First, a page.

Amanda Lim of Confidance Cloggers introduces us Clogging, a modern version of an 18th century American folk tradition.

The dance style of clogging has taken root in Brisbane in recent decades, cultivating a devoted following amongst local clubs. With origins in 18th century American folk traditions, clogging fuses elements from folk dances introduced by European immigrants with African and Native American rhythms.

Like its close cousin, tap dancing, clogging utilizes the feet as instruments to produce complex rhythmic patterns and dance motions. A key difference, however, is that clogging routines are often verbally cued rather than memorized, allowing the flexibility to join dancers in different clubs. The term ‘clogging’ often conjures up imagery of wooden clogs however dancers wear shoes that are similar to tap shoes. The main difference with the taps on the shoes is that the tap shoe employs a single plate on both the heel and toe whereas clogging shoes have double plates.

Introduced to Australia by square dancers in the 1980s, there are now clogging clubs across every state and territory. Unlike traditional dance studios, clogging communities operate more as social clubs with members from all walks of life and ranging in age from primary school children to retirees. This broad appeal stems from clogging’s unique blend of physical and mental stimulation as well as a strong sense of community. It keeps bodies active through cardiovascular dance moves while also engaging the mind. With an emphasis on inclusion, lessons are structured to engage dancers at every stage of their clogging journey and fitness.

The multi-generational clogging community promotes musical inclusiveness through its music selections. Dancers ranging from children to seniors come together to moves set to an eclectic array of genres. From classic country to modern pop mashups featuring artists like Dua Lipa and Ed Sheeran, music tastes span decades.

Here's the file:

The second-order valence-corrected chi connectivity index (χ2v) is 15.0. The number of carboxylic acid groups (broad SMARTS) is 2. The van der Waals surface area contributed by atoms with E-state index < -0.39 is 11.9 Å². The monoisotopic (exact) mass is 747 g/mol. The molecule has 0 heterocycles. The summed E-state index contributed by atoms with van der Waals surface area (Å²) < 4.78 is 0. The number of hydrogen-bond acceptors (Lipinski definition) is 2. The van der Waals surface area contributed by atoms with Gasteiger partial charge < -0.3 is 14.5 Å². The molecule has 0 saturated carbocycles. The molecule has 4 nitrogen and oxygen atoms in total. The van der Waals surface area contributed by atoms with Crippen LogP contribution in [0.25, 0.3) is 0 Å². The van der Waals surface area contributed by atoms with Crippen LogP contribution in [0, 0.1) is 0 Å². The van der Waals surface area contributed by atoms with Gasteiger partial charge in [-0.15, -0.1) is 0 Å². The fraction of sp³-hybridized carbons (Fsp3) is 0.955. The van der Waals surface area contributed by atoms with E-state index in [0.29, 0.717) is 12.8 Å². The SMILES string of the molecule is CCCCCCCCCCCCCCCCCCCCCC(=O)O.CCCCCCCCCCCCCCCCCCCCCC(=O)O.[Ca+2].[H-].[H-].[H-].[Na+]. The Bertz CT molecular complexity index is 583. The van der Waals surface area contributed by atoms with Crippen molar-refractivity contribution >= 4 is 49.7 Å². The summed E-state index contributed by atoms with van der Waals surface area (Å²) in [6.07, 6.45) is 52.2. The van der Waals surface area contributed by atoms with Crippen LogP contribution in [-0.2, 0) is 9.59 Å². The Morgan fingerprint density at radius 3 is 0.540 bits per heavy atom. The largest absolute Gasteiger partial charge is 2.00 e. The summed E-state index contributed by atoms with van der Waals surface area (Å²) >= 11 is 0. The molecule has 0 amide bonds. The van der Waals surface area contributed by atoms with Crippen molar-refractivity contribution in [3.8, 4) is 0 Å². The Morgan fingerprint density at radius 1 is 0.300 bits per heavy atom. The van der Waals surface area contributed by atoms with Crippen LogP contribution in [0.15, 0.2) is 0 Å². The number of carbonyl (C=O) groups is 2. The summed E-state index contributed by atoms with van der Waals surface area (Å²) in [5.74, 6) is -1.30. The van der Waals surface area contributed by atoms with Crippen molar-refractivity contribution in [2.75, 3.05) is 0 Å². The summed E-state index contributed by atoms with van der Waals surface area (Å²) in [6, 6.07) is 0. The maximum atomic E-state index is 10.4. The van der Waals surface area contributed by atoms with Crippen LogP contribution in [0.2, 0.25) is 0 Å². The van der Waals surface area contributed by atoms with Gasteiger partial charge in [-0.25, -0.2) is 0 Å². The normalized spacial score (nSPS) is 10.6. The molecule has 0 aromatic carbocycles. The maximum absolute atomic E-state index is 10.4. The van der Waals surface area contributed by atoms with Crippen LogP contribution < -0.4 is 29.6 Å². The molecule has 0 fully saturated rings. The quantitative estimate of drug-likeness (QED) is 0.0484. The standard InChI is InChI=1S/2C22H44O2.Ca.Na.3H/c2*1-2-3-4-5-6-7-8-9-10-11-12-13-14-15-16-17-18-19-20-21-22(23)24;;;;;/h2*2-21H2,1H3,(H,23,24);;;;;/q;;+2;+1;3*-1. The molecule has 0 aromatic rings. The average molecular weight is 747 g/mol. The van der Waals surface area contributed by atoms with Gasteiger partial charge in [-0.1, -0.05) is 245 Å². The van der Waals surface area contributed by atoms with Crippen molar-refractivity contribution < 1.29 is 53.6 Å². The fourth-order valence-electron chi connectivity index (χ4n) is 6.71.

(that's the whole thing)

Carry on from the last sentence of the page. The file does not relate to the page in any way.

Clogging dancers
Confidance Cloggers

Standardized cue sheets take the confusion out of learning routines sight-unseen. Through a centralized Australian Clogging Association database, clubs across the nation can easily access step breakdowns and routines. Also, a national dancelist ensures familiarity wherever dancers may travel to. No matter which club a clogger is visiting, they will be familiar with at least a few routines on the program. This commitment to inclusiveness and accessibility reinforces clogging’s welcoming spirit.

Beyond exercise, clogging clubs provide meaningful community. Dancers support one another, form fast friendships and find purpose through performance. The social interaction can be especially impactful for seniors and those at risk for isolation. Club outings and weekend workshops foster robust regional networks as well.

With regional workshop held several times a year and an annual National Convention that rotates through each state, clogging is an activity that provides many opportunities to travel.

Here in Brisbane, the community consists of clubs in Brisbane City, Runcorn, Kenmore, Lutwyche and Chermside. They regularly perform at the Ekka and at other events around the city. In 2023, the Confidance Cloggers also competed in the Brisbane Performing Arts Challenge and winning 1st prize in the Mature and Motivated category.

With rhythmic footwork set to catchy modern tunes, clogging has never been more accessible or relevant. Its combination of cultural preservation, exercise and social community leaves people of all walks united in dance. As with its folk traditions, clogging is an activity for everyone.




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